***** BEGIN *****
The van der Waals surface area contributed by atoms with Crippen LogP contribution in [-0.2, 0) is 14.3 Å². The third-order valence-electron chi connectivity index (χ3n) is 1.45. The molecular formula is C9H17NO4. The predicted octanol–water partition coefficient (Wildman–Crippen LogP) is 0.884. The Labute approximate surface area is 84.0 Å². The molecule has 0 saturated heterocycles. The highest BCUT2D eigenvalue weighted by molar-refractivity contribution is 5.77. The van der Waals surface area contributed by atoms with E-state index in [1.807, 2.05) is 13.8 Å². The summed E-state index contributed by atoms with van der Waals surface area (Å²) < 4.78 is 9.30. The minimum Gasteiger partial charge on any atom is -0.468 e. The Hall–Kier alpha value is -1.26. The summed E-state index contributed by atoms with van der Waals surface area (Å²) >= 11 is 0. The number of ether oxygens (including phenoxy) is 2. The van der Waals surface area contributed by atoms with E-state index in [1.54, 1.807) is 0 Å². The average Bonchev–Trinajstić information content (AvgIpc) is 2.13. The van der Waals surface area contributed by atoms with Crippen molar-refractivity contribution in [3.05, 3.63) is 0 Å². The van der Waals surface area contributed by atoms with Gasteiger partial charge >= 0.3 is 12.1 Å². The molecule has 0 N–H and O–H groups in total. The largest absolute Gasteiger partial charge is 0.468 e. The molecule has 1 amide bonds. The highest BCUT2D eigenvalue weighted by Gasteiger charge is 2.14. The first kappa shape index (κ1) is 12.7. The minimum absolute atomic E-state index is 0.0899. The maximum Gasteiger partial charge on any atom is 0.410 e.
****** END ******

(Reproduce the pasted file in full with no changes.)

The van der Waals surface area contributed by atoms with Crippen LogP contribution in [-0.2, 0) is 14.3 Å². The third-order valence-electron chi connectivity index (χ3n) is 1.45. The molecular formula is C9H17NO4. The predicted octanol–water partition coefficient (Wildman–Crippen LogP) is 0.884. The Labute approximate surface area is 84.0 Å². The molecule has 0 saturated heterocycles. The highest BCUT2D eigenvalue weighted by molar-refractivity contribution is 5.77. The van der Waals surface area contributed by atoms with E-state index in [1.807, 2.05) is 13.8 Å². The summed E-state index contributed by atoms with van der Waals surface area (Å²) < 4.78 is 9.30. The minimum Gasteiger partial charge on any atom is -0.468 e. The Hall–Kier alpha value is -1.26. The summed E-state index contributed by atoms with van der Waals surface area (Å²) >= 11 is 0. The number of ether oxygens (including phenoxy) is 2. The van der Waals surface area contributed by atoms with E-state index in [1.54, 1.807) is 0 Å². The average Bonchev–Trinajstić information content (AvgIpc) is 2.13. The van der Waals surface area contributed by atoms with Crippen molar-refractivity contribution in [3.05, 3.63) is 0 Å². The van der Waals surface area contributed by atoms with Gasteiger partial charge >= 0.3 is 12.1 Å². The molecule has 0 N–H and O–H groups in total. The largest absolute Gasteiger partial charge is 0.468 e. The molecule has 1 amide bonds. The highest BCUT2D eigenvalue weighted by Gasteiger charge is 2.14. The first kappa shape index (κ1) is 12.7. The minimum absolute atomic E-state index is 0.0899. The maximum Gasteiger partial charge on any atom is 0.410 e.